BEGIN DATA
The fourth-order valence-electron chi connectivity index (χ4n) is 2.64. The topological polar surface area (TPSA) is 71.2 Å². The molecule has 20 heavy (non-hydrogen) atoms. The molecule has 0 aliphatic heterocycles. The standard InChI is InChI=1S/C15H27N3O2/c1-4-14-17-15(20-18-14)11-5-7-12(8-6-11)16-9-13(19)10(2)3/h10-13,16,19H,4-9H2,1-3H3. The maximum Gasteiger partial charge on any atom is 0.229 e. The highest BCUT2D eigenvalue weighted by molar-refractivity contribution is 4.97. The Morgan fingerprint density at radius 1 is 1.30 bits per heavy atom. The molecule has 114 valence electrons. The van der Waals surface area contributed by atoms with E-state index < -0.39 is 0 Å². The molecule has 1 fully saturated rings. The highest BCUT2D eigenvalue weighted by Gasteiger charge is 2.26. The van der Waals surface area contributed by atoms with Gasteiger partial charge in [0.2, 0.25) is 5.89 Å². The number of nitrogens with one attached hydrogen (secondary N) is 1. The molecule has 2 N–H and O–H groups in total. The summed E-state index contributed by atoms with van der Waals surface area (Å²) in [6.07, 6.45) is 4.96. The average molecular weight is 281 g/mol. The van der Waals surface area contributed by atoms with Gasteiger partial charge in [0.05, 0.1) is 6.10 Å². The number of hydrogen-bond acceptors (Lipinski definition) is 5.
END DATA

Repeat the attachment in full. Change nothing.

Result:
The fourth-order valence-electron chi connectivity index (χ4n) is 2.64. The topological polar surface area (TPSA) is 71.2 Å². The molecule has 20 heavy (non-hydrogen) atoms. The molecule has 0 aliphatic heterocycles. The standard InChI is InChI=1S/C15H27N3O2/c1-4-14-17-15(20-18-14)11-5-7-12(8-6-11)16-9-13(19)10(2)3/h10-13,16,19H,4-9H2,1-3H3. The maximum Gasteiger partial charge on any atom is 0.229 e. The highest BCUT2D eigenvalue weighted by molar-refractivity contribution is 4.97. The Morgan fingerprint density at radius 1 is 1.30 bits per heavy atom. The molecule has 114 valence electrons. The van der Waals surface area contributed by atoms with E-state index < -0.39 is 0 Å². The molecule has 1 fully saturated rings. The highest BCUT2D eigenvalue weighted by Gasteiger charge is 2.26. The van der Waals surface area contributed by atoms with Gasteiger partial charge in [0.2, 0.25) is 5.89 Å². The number of nitrogens with one attached hydrogen (secondary N) is 1. The molecule has 2 N–H and O–H groups in total. The summed E-state index contributed by atoms with van der Waals surface area (Å²) in [6.07, 6.45) is 4.96. The average molecular weight is 281 g/mol. The van der Waals surface area contributed by atoms with Gasteiger partial charge in [0.05, 0.1) is 6.10 Å². The number of hydrogen-bond acceptors (Lipinski definition) is 5.